Durable investor Neal Dempsey accounts for hundreds of millions of investments and is involved in 11 investment funds. The American wanted to see how the start-up scene in Groningen stands for. Could there be a piece of corn with it?
The well-to-do American is on a reconnaissance mission to see if there are any companies in Groningen that he can string with his chain of investments. But he is also there to help young entrepreneurs get their business in the role.
He does the latter very efficiently, Marro Mijnans of the company Envitron, who builds hardware and software for optimal energy use. Mijnans was one of the exemplary entrepreneurs who were invited by Startup organization Founded in Groningen to meet with Dempsey on Tuesday .
He is peeling you off
In just five minutes, Mijnans was allowed to tell how he thinks he is making Envitron great. “He interrupts you as soon as a string is hit with him. He brings you out of balance and then starts shooting. You have to be able to handle it, but I really enjoyed it. He peels you quickly to the core, and he wants to talk about that. ”
Legend thanks to Starbucks
In the US, Dempsey is nothing less than an investment legend. He gained fame because he was the only lender who saw something in the plan of a young entrepreneur for a coffee chain: Starbucks. Then it went hard. Through his company Bay Partners, he is involved in thirty IPOs of companies that together have a turnover of 2.5 billion.
If your business fails you are miserable, depressed, it seems the end of the world
Neal Dempsey – Superinvestor
Dempsey (77) – small in size, sporty stature, energetic talker – is such a man that you wonder how he can do it all. Because besides the countless projects he accompanies, he runs marathons, climbs mountains and sails around the world.
Not everything that touches Dempsey, however, turns into gold; his first two companies failed miserably. “You feel miserable, depressed, it seems the end of the world,” he said. To add that it is also an important lesson for young entrepreneurs: failure is allowed.
This week Dempsey is in the Netherlands, he spoke with ‘startup prince’ Constantijn van Oranje, special envoy of the StartUpDelta2020 , and visited Amsterdam and Rotterdam. On Monday and Tuesday he moved in for a visit to Groningen. ‘ Fantastic city, great opportunities ‘, Dempsey summarizes his stay in an American way.
Linkje with Groningen
There was already a link between Dempsey and Groningen. The American is in the advisory board of the Groningen company Crowdynews, which supplements news sites with information from social media. Co-founder Jeroen Zanen of Crowdynews stimulated Dempsey to come to the city of his company.
Dempsey did not expect too much at first. Judging from the photographs he saw of Groningen, he thought he was seeing a kind of medieval city. Nevertheless, he wanted to see with his own eyes how promising the startup activity is here. He did not mind.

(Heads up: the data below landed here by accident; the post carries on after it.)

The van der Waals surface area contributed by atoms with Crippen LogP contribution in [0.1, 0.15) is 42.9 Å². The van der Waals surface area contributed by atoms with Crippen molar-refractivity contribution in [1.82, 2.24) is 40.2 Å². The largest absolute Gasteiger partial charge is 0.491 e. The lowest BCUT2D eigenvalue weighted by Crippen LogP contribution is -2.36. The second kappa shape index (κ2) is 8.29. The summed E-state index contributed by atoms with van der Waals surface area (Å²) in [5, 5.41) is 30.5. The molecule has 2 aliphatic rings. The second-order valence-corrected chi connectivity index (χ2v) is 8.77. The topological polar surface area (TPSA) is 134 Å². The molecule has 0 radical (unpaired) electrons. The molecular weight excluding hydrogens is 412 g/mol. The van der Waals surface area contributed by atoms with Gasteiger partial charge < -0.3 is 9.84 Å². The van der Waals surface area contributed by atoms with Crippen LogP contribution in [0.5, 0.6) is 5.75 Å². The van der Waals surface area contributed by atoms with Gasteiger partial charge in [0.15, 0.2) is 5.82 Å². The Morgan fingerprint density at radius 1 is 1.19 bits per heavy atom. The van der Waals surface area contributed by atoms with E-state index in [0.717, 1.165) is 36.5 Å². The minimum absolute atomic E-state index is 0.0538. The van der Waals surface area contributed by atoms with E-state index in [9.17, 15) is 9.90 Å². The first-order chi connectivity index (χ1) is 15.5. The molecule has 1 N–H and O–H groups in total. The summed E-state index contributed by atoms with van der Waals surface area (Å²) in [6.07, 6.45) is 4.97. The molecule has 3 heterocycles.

With what the university and Hanze University of Applied Sciences bring to new discoveries, the knowledge that exists there and the lively startup community, Groningen is a suitable hunting ground for Dempsey. Not necessarily to invest in. Earning money nowadays counts less for him than coaching entrepreneurs.
There is no shortage of investors here, but I often miss
Peter Hager – Simplicate
Dempsey is currently looking for innovated locations worldwide, away from the Silicon Valley bubble. “Because I think some of the best ideas for solving technological and social issues are beyond Silicon Valley.” In this way he lands in cities like Valencia, Helsinki, Canadian Saskatoon and Groningen.
‘It is very refreshing to hear how they look at venture capitalists in the US’, says Peter Hager of software company Simplicate. “Dempsey thought it was great that we saved it here. We did not have much help. ”
Hager: ‘In the US it is much more the culture to grow your company together with the investor. They are not cowboys who only give a bag of money. There is real knowledge among investors there. There is no shortage of investors here, but I often miss their contribution to knowledge. ‘
Linda Dijkshoorn of EV Biotech also looked forward to her story, unfortunately the technique failed. She forced the presentation out of her mind. Demspey let himself be wrapped up: “Is this lady famous or something? It was a fantastic pitch. ”
“I had to blush,” admits Dijkshoorn, who will keep the contacts warm. ‘I can knock on his door for a year, then have a second investment round.’
Startup entrepreneur? Listen to Neal Dempsey
– Do you hold a presentation? Do that in no more than five slides, two is even better. At least not thirty. That still happens too often;
– Are you an it-tech company? Do not make the hardware and software. Concentrate on either;
– Ideas are beautiful, but learn how to perform them;
– Do you see something fail? Let it go and send.